The question seems extreme, and it is certainly rhetorical. But the potential for copyright challenges to significantly limit the range of activities and services available on the Internet is very real, and severe limits on the full potential for digital communications could be imposed.
One of the great strengths of the Internet — its completely international character — is also one of its greatest weaknesses. Since laws change across national boundaries, but the Internet goes merrily along, online services can potentially be made subject to the most restrictive provisions found anywhere in the world.
In the US, for example, there is solid case law holding that thumbnail versions of images used in image search engines are fair use. The cases of Kelly v. Arriba Soft and Perfect 10 v. Google are solid examples of this principle. But fair use is a fairly unique feature of US law; it does not exist in most other countries. So when Google’s image searching was challenged in a German court on copyright infringement grounds, they did not have fair use to rely on for their defense, and they lost the case earlier this week. The German court held that this valuable tool infringes copyright if the thumbnail images are used without authorization, even if the use is to provide an index that helps users actually find the original. There are reports about the decision here and here.
How will Google react to this decision? First, they will almost certainly appeal. It is possible, ultimately, that they would have to employ some kind of technological measures that would prevent users in Germany from seeing the image search results with thumbnails, a result that would ultimately harm business in Germany more than Google. It is very unlikely that Google would have to shut down its image search feature, but multiple decisions might force a reexamination of how Google provides services worldwide. A similar case, involving the sale of Nazi memorabilia in France, led Yahoo to exactly that sort of system-wide change.
The general lesson here is that the current copyright regime throughout the world is in a fundamental conflict with the openness and creativity fostered by the Internet. Most companies today want to do business on the Internet, but few are willing to embrace the fundamentally open nature of the medium. The resulting conflict really does threaten to constrict the role the Internet can play in our lives.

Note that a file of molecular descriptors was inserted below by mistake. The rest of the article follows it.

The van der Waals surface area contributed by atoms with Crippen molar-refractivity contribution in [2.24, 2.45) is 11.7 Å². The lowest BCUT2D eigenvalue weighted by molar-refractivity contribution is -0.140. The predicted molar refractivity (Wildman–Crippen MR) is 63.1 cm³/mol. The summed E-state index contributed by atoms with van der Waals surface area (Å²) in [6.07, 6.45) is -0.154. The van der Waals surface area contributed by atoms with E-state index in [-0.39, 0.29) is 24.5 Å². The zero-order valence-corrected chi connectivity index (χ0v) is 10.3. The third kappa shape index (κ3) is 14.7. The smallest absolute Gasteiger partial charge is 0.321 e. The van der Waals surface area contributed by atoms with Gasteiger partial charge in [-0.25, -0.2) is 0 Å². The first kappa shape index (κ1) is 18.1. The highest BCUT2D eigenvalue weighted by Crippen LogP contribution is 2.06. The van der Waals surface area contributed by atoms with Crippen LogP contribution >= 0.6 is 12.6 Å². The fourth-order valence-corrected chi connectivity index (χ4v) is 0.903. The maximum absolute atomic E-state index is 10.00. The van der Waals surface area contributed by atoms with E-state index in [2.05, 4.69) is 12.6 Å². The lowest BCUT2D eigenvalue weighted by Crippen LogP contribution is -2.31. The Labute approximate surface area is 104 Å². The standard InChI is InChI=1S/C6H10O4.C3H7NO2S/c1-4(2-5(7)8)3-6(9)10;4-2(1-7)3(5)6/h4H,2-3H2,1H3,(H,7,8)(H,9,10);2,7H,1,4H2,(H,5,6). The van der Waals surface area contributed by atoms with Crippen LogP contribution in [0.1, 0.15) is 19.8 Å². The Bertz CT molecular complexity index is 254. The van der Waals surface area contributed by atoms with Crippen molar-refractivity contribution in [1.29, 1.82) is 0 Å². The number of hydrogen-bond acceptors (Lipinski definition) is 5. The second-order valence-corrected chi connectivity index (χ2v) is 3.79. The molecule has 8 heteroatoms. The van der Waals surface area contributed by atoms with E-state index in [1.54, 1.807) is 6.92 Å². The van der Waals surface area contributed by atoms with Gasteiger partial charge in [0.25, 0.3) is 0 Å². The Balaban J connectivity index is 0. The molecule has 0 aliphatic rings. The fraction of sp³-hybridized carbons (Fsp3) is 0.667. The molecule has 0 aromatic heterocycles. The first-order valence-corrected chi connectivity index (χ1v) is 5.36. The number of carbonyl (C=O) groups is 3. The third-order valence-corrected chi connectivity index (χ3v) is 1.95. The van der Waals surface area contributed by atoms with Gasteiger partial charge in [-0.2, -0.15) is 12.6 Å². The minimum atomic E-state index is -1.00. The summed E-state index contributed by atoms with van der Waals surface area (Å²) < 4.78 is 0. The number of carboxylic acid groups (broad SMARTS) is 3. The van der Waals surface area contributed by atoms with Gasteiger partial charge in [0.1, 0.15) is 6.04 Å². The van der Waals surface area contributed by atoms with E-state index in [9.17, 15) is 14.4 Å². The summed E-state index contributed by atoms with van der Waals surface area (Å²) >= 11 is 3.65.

The conflict is the subject of an interesting article from The Wall Street Journal by Professor Larry Lessig of Stanford, a short teaser for his forthcoming book “Remix.” Lessig suggests that the copyright “war” over per-to-peer filesharing risks significant “collateral damage.” That damage would come in the chilling effect that frivolous lawsuits and poorly-researched DMCA “takedown notices” could have on new forms of creativity and art — the products of the remix culture which, Lessig argues, offers a return to an era when amateur artists could thrive. This culture offers “extraordinary” potential for economic growth, according to Lessig, if it is not choked off by aggressive enforcement directed at a very different activity. To prevent that, he offers five changes that could make our copyright law less of a threat to the innovation and creativeity the Internet encourages.
Will copyright kill the Internet? No. But copyright will need to be revised to account for the new opportunities that the Internet creates, lest we find ourselves unable to exploit those opportunities.
PS — This story about the McCain/Palin campaign fighting back against DMCA takedown notices that are being used to force YouTube to remove campaign videos that contain short clips from news programming, is another example (if we needed on) of the potential for abuse of the copyright system to chill important speech on the Internet. Good to see the McCain camp fight back, but I wonder if it is really YouTube’s job to evaluate the merits of the takedown claims. A court recently told content owners that they must consider fair use BEFORE sending a takedown notice; I wonder if the better course isn’t to pursue some kind of sanctions against those who send clearly unwarrented notices.